They and others have pointed to an Indiana federal court ruling calling the detainers “requests” — not formal arrest warrants.

    Under the old policy “we were holding people hostage, there was no legal reason to hold them,” Commissioner Larry Suffredin said.

    Nothing will be voted on at the close of the public hearing, but commissioners will mull over the testimony as they consider two amendments: One giving Sheriff Tom Dart sole discretion over detainer enforcement. The second, endorsed by Dart, calling on his office to enforce detainers involving those facing various violent and other felonies, high-level drug offenses and anyone on a terrorist watch list.

    Several commissioners have quietly raised concerns that Thursday’s meeting could devolve in to an ugly war of words over immigration.

    To that, Commissioner Tim Schneider, a Northwest suburban Republican who objects to ignoring the detainers wholesale, said: “This isn’t an issue about immigration, this is an issue about public safety — do we want people charged with serious violent felonies released back in to the community or do we want them held pursuant to these ICE detainers?”

    County board to debate controversial immigration policy - Chicago Sun-Times
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  2. #2
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    “This isn’t an issue about immigration, this is an issue about public safety — do we want people charged with serious violent felonies released back in to the community or do we want them held pursuant to these ICE detainers?”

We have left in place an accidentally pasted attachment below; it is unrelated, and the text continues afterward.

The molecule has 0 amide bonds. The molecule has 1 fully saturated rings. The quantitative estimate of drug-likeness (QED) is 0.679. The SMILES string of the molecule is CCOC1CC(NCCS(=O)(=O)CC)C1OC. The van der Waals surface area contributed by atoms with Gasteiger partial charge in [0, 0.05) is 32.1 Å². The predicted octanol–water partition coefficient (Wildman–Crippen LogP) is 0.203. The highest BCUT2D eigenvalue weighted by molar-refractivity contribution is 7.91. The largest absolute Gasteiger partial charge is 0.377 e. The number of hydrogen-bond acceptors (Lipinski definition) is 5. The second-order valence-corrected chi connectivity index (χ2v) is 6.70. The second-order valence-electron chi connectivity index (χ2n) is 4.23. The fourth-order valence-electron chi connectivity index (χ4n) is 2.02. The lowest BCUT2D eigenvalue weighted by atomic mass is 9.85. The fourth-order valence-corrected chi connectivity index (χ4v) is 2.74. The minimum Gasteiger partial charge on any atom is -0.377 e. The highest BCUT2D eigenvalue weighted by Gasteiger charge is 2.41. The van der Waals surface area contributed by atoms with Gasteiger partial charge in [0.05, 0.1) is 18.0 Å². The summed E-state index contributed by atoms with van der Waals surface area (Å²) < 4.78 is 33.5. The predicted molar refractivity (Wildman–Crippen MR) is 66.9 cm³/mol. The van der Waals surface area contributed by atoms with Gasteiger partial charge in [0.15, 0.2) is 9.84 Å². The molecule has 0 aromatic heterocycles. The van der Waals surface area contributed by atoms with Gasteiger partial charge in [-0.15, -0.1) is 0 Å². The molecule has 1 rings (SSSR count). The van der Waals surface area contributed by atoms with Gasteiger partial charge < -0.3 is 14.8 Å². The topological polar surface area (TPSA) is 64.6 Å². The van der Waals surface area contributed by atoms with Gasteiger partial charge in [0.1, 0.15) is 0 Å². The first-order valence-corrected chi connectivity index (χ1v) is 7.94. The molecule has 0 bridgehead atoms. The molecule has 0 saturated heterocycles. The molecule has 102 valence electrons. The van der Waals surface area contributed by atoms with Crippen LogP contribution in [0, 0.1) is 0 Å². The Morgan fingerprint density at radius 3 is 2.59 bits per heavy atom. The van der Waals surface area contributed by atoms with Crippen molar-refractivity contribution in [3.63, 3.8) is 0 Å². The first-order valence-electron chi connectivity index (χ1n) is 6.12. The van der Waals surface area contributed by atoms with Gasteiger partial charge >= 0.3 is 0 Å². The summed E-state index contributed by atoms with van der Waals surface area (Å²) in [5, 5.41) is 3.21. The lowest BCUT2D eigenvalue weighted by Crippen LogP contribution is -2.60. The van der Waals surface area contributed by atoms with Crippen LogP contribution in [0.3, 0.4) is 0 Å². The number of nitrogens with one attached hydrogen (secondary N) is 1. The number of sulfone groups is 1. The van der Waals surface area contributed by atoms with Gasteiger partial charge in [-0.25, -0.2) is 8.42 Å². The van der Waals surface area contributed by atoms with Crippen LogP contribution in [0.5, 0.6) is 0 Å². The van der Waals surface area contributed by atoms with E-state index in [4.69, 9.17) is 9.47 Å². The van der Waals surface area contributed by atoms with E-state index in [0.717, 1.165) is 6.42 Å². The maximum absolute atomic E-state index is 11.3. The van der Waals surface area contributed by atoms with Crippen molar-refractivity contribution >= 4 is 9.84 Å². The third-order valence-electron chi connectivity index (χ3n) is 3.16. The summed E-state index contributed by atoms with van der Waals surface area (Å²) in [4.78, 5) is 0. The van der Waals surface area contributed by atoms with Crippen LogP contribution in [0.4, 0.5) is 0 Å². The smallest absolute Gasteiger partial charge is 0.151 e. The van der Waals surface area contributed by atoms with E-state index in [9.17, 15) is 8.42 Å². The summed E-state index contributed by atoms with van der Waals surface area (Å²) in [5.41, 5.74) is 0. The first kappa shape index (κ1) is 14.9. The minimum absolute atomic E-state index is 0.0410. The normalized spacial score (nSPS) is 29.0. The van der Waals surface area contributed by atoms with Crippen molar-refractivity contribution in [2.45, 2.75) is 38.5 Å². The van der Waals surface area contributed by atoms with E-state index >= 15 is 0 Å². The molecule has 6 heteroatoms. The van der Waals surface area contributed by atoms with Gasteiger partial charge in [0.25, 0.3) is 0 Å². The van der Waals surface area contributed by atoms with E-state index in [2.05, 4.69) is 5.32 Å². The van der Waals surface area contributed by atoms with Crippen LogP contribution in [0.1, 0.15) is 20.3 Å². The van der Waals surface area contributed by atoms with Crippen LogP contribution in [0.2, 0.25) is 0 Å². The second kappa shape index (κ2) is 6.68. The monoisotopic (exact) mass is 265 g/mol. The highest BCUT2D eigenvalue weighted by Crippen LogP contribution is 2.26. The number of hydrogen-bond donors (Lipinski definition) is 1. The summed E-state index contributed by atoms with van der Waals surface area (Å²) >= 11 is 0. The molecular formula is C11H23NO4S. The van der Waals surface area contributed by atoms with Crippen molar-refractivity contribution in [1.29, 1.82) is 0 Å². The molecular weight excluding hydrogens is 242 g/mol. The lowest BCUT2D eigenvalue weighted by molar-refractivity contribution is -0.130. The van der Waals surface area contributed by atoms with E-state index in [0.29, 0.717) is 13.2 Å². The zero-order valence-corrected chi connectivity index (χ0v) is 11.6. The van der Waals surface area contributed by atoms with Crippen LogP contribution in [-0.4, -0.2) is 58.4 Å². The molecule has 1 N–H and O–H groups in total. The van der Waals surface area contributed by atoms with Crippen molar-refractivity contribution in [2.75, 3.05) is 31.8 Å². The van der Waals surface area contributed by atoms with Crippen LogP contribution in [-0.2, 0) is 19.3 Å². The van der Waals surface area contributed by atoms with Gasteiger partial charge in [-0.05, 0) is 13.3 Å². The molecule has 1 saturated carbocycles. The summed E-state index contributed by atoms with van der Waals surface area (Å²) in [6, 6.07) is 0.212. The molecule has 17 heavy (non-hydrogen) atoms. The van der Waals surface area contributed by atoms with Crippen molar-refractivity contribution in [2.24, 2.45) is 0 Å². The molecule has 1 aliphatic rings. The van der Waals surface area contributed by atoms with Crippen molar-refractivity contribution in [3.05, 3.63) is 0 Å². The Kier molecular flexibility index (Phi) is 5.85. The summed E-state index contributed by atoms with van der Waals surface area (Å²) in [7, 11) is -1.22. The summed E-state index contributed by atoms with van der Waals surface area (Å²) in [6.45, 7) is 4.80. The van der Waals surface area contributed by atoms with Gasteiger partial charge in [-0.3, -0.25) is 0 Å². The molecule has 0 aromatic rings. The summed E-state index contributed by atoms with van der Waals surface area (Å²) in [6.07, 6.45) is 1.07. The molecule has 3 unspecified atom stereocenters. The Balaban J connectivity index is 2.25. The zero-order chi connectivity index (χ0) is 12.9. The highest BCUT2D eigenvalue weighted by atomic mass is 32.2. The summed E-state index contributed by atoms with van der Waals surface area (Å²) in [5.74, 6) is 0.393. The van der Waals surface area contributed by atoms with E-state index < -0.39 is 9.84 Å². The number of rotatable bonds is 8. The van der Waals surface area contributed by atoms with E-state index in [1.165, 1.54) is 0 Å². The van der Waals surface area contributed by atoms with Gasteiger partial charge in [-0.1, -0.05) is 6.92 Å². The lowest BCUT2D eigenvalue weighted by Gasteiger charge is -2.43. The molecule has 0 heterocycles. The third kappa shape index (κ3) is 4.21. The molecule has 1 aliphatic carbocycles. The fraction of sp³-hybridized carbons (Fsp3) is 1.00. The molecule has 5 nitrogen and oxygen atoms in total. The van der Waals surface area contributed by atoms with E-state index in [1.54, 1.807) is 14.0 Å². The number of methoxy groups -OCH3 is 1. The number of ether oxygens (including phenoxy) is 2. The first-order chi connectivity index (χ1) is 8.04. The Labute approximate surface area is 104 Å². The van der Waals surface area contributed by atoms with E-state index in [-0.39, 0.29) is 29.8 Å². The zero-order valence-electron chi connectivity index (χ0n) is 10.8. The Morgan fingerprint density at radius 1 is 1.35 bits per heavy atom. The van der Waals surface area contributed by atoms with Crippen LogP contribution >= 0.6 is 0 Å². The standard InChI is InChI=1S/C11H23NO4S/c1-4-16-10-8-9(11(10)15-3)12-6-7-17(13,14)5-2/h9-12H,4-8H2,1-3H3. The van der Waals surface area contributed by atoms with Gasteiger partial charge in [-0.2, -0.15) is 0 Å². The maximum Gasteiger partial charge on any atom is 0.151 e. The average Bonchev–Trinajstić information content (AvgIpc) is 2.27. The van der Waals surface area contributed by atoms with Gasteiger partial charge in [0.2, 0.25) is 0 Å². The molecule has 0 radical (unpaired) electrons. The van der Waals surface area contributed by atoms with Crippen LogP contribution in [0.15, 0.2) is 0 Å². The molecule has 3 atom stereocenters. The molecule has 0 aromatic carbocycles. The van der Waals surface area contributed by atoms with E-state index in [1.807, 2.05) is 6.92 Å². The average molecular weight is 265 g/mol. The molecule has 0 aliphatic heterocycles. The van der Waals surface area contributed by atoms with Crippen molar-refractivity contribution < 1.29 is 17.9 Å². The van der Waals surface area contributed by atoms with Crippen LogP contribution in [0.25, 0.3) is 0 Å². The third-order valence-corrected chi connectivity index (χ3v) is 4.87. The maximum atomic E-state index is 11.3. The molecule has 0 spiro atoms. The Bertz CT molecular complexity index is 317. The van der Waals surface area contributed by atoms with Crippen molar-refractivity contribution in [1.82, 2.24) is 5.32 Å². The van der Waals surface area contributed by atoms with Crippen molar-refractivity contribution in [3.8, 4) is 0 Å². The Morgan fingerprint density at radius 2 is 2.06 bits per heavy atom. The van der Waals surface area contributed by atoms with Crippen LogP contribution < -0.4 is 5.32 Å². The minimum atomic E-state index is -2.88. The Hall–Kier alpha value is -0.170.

How about yes and yes.
    Last edited by kathyet; 02-09-2012 at 11:57 AM.

  3. #3
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    Cook County Board wrestles with immigration ordinance amid heated criticism





    Brian McCann, whose brother was killed by an allegedly drunken driver who was an illegal immigrant, testifies against a Cook County ordinance that freed the man before his immigration status could be checked. (Nancy Stone, Chicago Tribune /


    By Antonio Olivo, Chicago Tribune reporter February 10, 2012



    Faced with criticism that hardened felons are being set free to commit more crimes, Cook County officials wrestled Thursday with a controversial local ordinance that prohibits the sheriff's office from cooperating with detention requests from federal immigration officials.
    Since the ordinance was passed in September, County Jail authorities have ignored federal requests to hold for up to 48 hours suspected illegal immigrants picked up for other crimes, both misdemeanors and felonies.

    In that time, the county has released 346 suspected illegal immigrants after they've posted bond. Another 148 suspected illegal immigrants remain in jail on charges included murder, aggravated battery and sexual assault — but are eligible for release if they make bail, Sheriff Tom Dart said during Thursday's sometimes heated hearing.